But I'm not American, and so this got me thinking more about politics back here in Canada, especially because we are actually in a federal election year now. And watching the furor over AOC south of the border, I just can't help but … yearn for something like that here.

    I'm 29 years old, and this will be my fourth time voting in a federal…

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  7. Part of the system

    Being part of a racist system doesn't make you racist. Refusing to acknowledge and stand up against system racism is what makes you racist.

    Last week the OIPRD released its findings of an investigation into the Thunder Bay police. The report, at over 200 pages, is the culmination of two years of investigation. It unequivocally states that systemic racism exists within the Thunder Bay Police Service. Also last week, a second report from a separate investigation, this one done by Senator Murray Sinclair at the behest of the OCPC, came out. It too found racism—this time from the Thunder Bay Police Services Board, which oversees the police. As a result of the report, the OCPC appointed an interim administrator to oversee the board until its members have undergone training and taken other required steps.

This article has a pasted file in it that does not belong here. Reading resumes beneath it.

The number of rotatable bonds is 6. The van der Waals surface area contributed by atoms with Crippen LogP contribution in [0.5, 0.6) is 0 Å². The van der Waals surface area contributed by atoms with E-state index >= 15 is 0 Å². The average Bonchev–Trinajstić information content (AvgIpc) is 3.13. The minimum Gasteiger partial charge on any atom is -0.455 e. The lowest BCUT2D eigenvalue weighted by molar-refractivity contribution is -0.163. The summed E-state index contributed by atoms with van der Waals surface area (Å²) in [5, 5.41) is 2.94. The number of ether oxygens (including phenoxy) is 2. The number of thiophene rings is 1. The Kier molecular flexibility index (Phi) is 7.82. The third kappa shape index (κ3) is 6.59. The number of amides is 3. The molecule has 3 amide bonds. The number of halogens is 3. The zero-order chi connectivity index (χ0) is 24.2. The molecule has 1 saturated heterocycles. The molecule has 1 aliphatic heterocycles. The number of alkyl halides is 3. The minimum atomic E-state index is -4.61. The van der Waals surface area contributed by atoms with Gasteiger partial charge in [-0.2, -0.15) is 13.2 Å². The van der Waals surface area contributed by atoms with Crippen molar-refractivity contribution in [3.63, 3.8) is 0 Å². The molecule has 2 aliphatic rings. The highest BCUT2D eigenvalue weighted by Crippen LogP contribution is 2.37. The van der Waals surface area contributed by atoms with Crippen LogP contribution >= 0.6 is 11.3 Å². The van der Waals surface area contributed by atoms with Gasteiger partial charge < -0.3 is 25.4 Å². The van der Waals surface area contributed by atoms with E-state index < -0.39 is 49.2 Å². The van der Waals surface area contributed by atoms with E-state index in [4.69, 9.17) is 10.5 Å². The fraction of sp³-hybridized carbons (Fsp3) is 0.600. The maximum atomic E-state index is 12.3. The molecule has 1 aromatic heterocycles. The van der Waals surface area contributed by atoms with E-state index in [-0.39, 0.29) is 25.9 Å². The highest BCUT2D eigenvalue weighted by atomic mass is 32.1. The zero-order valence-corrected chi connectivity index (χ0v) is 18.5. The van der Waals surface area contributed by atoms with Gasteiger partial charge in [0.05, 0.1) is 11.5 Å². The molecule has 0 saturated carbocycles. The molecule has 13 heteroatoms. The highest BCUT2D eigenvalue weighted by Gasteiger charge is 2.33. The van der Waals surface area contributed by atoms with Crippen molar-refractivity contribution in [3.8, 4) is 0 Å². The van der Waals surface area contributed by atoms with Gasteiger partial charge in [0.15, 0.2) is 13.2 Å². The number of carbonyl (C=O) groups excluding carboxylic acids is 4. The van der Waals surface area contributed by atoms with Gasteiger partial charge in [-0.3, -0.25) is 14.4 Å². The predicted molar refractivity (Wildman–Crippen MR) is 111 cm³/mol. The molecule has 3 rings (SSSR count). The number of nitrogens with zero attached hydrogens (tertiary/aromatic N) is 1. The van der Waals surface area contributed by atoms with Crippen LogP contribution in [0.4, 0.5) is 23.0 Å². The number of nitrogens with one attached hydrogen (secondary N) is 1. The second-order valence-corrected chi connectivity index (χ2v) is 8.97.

Both reports also made very specific recommendations for how to address the systemic racism.

    None of this is news, really, for those of us in Thunder Bay who haven’t buried our heads in the sand, but now there are hundreds of pages of documentation backing up what is pretty common knowledge here: the police are racist, and it’s killing Indigenous people.

    Reaction though, of course, has ranged largely from lukewarm to ludicrous in the denial and shifting of accountability. Police Chief Sylvie Hauth (who took on the…

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  8. I have a podcast now. Podcasts are cool.